Chipboard, as in masonite?

          Kathryn

          ________________________________
          From: MH <bannerworks@...>
          To: Marbling@yahoogroups.com
          Sent: Tuesday, February 14, 2012 8:22 PM
          Subject: [Marbling] Re: Paper Buckles

          I usually use a pretty lightweight paper that buckles as soon as I touch it with the sponge. I use chipboard (thin book board) and follow this procedure: I put down a sheet of chipboard, then alum a sheet and place it on the board, alum side up. Then I alum another sheet and place it face down on the first. Then another sheet of chipboard goes over them both and the process is repeated. The chipboard is an inch or two larger than the paper on all sides. I'll usually do 20-26 sheets at once. I do this the evening before I intend to marble.

          I then take the stack and cover it with a rubber blanket (plastic sheeting would work, too). Then I put a thick plywood board on top of the lot and put heavy weights on top of that -- two or three sewing machines work well. I let them sit over night. When I'm ready to marble the next day, I take the weights, the board, and the rubber blanket off, and I'm ready to go. The paper is nice and dry and very flat. The chipboard absorbs the moisture from the paper and the rubber blanket prevents the edges drying first, which will cause the edges to shrink while the center does not, preventing the paper from lying flat on the size.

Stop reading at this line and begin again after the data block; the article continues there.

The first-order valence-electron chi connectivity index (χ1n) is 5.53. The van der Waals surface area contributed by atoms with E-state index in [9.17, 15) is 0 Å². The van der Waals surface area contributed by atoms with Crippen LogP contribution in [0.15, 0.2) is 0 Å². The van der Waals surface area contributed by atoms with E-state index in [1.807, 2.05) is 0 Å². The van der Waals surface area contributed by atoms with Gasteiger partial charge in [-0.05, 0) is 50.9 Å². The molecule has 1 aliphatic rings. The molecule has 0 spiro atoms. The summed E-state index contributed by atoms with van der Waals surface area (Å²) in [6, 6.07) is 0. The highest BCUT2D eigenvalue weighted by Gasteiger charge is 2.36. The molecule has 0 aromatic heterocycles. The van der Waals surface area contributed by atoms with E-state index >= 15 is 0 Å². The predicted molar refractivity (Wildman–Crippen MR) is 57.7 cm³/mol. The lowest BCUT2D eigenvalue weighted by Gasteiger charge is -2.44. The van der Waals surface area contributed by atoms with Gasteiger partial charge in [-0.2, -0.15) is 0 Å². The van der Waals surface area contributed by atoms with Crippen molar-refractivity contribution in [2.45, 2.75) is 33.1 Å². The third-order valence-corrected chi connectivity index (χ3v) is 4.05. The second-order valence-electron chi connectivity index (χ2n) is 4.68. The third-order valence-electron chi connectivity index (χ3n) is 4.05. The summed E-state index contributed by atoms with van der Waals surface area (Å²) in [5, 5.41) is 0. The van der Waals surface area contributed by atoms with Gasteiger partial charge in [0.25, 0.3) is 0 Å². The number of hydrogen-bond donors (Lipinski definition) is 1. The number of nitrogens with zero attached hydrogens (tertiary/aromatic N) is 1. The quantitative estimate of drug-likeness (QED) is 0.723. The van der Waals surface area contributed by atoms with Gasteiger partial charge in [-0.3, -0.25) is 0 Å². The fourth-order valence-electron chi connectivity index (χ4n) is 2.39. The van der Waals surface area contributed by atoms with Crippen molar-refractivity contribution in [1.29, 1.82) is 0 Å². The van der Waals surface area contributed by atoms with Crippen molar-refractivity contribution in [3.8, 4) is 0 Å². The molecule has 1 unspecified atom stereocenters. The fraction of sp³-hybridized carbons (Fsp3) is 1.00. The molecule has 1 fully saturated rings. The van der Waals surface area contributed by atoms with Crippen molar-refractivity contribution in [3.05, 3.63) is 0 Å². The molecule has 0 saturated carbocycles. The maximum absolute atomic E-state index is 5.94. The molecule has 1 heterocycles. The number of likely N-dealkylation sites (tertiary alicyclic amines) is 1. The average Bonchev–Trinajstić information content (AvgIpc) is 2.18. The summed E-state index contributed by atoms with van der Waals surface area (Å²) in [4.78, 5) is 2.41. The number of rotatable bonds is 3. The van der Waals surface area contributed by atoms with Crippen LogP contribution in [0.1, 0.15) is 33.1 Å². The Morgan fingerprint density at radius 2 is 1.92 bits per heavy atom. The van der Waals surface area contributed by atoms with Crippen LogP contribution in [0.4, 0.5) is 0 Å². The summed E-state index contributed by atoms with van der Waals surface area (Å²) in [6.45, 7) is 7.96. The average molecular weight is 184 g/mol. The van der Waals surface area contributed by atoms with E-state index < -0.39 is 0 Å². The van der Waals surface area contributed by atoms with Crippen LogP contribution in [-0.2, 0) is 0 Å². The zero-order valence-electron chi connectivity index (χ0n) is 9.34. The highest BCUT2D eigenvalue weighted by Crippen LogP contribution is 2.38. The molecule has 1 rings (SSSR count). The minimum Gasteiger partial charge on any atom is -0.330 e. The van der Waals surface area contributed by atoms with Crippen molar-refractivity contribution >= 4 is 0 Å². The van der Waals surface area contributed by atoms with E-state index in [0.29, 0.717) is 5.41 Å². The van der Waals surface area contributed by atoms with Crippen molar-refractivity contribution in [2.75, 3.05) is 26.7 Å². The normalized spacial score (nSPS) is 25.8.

I've used this method with three or four different kinds of paper and find that it works a treat.

          --Marc Horovitz

          [Non-text portions of this message have been removed]




          [Non-text portions of this message have been removed]



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        • MH
          HI Kathryn, I layer a sheet of chipboard between every two sheets of paper. That gives all sheets an equal chance to dry evenly. MH ... [Non-text portions of
          Message 4 of 16 , Feb 15, 2012
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            HI Kathryn,

            I layer a sheet of chipboard between every two sheets of paper. That gives all sheets an equal chance to dry evenly.

            MH


            On Feb 15, 2012, at 10:31 AM, kathryn fanelli wrote:

            > MH
            > Are you layering a sheet of chipboard between every 2 pieces of alumed paper? Or are you layering the papers with the chipboard on the bottom & top only of the stack.
            >
            > Kathryn
            >
            > ________________________________
            > From: MH <bannerworks@...>
            > To: Marbling@yahoogroups.com
            > Sent: Tuesday, February 14, 2012 11:06 PM
            > Subject: Re: [Marbling] Re: Paper Buckles
            >
            >
            >
            > No, chipboard as in book board -- a gray cardboard that comes in different thicknesses. Art-supply stores will have it.
            >
            > MH
            >
            > Chipboard, as in masonite?
            >
            > Kathryn
            >
            > ________________________________
            > From: MH <bannerworks@...>